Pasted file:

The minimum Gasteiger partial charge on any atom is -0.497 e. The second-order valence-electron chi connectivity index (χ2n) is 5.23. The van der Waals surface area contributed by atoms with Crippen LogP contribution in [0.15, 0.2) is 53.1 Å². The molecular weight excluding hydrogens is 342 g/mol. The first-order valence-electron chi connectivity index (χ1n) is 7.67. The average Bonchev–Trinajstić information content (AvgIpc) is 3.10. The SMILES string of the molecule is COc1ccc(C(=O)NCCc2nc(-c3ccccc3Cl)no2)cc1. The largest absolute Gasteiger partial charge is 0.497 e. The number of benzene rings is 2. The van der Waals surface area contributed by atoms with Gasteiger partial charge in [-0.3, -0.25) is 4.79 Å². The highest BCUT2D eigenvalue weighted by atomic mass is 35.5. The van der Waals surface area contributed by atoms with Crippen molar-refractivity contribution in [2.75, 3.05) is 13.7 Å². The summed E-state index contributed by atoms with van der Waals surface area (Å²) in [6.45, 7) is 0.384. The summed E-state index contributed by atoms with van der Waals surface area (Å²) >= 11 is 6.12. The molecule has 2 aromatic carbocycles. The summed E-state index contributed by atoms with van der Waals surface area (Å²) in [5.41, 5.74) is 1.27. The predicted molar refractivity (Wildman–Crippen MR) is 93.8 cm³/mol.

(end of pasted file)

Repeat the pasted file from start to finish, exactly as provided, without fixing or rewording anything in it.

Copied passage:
The minimum Gasteiger partial charge on any atom is -0.497 e. The second-order valence-electron chi connectivity index (χ2n) is 5.23. The van der Waals surface area contributed by atoms with Crippen LogP contribution in [0.15, 0.2) is 53.1 Å². The molecular weight excluding hydrogens is 342 g/mol. The first-order valence-electron chi connectivity index (χ1n) is 7.67. The average Bonchev–Trinajstić information content (AvgIpc) is 3.10. The SMILES string of the molecule is COc1ccc(C(=O)NCCc2nc(-c3ccccc3Cl)no2)cc1. The largest absolute Gasteiger partial charge is 0.497 e. The number of benzene rings is 2. The van der Waals surface area contributed by atoms with Gasteiger partial charge in [-0.3, -0.25) is 4.79 Å². The highest BCUT2D eigenvalue weighted by atomic mass is 35.5. The van der Waals surface area contributed by atoms with Crippen molar-refractivity contribution in [2.75, 3.05) is 13.7 Å². The summed E-state index contributed by atoms with van der Waals surface area (Å²) in [6.45, 7) is 0.384. The summed E-state index contributed by atoms with van der Waals surface area (Å²) >= 11 is 6.12. The molecule has 2 aromatic carbocycles. The summed E-state index contributed by atoms with van der Waals surface area (Å²) in [5.41, 5.74) is 1.27. The predicted molar refractivity (Wildman–Crippen MR) is 93.8 cm³/mol.